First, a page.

HR staff redeployed internally rather than made redundant to retain skills

HR chiefs have doubled the number of HR staff they redeploy internally over the past year as a way of hanging on to key skills without making redundancies, research will reveal today.

The 2009 National Management Salary Survey, to be published by Personnel Today’s sister organisation Celre, in collaboration with the Chartered Management Institute (CMI), shows that the ‘internal transfer’ rate within HR functions has practically doubled in the past year, rising to 8.1% – up from 4.3% in 2008, and 1.6% during the 1991 downturn.

The survey of 5,752 HR staff found that 5.2% of function heads had been transferred to work in crucial areas of the function, like talent management or restructuring, while just 1.2% had been made redundant in the past 12 months. The study also revealed that employers were particularly keen to retain junior staff, with 6.6% having been transferred, compared to the 1.3% made redundant.

Petra Wilton, director of policy and research at the CMI, said employers’ determination to retain skilled staff and focus on key services showed they were “growing up”.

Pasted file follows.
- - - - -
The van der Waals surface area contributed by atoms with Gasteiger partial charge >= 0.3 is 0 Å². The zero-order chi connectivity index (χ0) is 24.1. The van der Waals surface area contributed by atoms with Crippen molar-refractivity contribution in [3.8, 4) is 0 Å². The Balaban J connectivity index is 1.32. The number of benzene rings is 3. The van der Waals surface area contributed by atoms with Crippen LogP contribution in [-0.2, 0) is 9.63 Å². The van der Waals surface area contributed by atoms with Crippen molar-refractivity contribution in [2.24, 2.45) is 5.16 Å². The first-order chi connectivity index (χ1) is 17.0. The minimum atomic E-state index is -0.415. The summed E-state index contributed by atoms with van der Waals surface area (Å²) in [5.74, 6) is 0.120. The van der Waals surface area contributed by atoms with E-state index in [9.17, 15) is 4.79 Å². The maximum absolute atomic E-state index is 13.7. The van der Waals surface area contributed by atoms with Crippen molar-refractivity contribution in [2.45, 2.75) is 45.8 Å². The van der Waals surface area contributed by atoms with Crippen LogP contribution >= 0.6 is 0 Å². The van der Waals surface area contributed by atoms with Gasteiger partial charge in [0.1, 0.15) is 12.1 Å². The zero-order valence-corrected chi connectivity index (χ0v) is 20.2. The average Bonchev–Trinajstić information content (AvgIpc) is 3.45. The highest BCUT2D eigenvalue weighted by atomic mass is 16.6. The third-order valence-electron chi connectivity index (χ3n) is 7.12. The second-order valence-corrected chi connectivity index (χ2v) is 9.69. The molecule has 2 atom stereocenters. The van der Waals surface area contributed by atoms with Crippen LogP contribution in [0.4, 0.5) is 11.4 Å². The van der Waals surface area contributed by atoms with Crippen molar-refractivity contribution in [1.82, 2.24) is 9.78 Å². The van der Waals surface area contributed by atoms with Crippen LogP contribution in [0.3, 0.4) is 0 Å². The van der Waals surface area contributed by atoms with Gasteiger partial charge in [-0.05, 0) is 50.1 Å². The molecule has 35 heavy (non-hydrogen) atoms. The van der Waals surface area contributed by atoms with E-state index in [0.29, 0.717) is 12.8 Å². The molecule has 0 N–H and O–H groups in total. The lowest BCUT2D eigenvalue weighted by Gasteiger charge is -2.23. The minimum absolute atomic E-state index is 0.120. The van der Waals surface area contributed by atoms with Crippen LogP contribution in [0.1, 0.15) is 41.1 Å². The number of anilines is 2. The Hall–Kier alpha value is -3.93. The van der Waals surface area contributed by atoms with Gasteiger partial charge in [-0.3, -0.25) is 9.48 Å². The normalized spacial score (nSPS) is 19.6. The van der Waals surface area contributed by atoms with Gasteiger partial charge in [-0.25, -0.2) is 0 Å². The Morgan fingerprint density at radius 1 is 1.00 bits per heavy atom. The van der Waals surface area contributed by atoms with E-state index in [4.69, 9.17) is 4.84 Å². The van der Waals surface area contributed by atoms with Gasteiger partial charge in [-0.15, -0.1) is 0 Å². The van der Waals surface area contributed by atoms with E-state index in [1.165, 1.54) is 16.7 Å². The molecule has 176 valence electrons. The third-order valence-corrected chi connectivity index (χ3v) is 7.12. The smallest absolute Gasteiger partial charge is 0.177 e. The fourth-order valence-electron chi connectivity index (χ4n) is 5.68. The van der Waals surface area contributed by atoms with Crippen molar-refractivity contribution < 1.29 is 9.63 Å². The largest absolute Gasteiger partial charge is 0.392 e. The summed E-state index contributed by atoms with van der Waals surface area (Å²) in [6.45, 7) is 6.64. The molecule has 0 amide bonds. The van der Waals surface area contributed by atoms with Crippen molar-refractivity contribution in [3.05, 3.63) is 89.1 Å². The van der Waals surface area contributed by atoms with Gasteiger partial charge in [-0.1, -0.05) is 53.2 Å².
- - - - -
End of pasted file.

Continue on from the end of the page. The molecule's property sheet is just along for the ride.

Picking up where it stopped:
“It is encouraging to see employers looking for ways to avoid redundancy rather than adding length to the dole queue without a second thought,” she said. “Perhaps it is because employers are finally beginning to recognise that retaining competence is a far more cost effective option than rebuilding a talented team from scratch.”

But the data also showed that the majority of employers are struggling to retain key staff, despite the global downturn, with just under half of the respondents blaming the salaries they can offer.

HR salary survey round-up

The median salary for an HR director now stands at £120,000, according to the Celre/CMI survey, while junior professionals can expect to take home just £21,112 (see salary barometer, left). Overall, however, take-home pay for HR practitioners has dropped by 1.8% on average to 4.8% (see chart above).

Mark Crail, managing editor at Celre, said: “Employers are reacting quickly to the tough economic climate, with pay awards falling and many salary reviews this year resulting in pay freezes.

“Employers now need to move beyond pounds and pence to look at the other incentives they can offer within the overall remuneration package to motivate staff without breaking the bank.”

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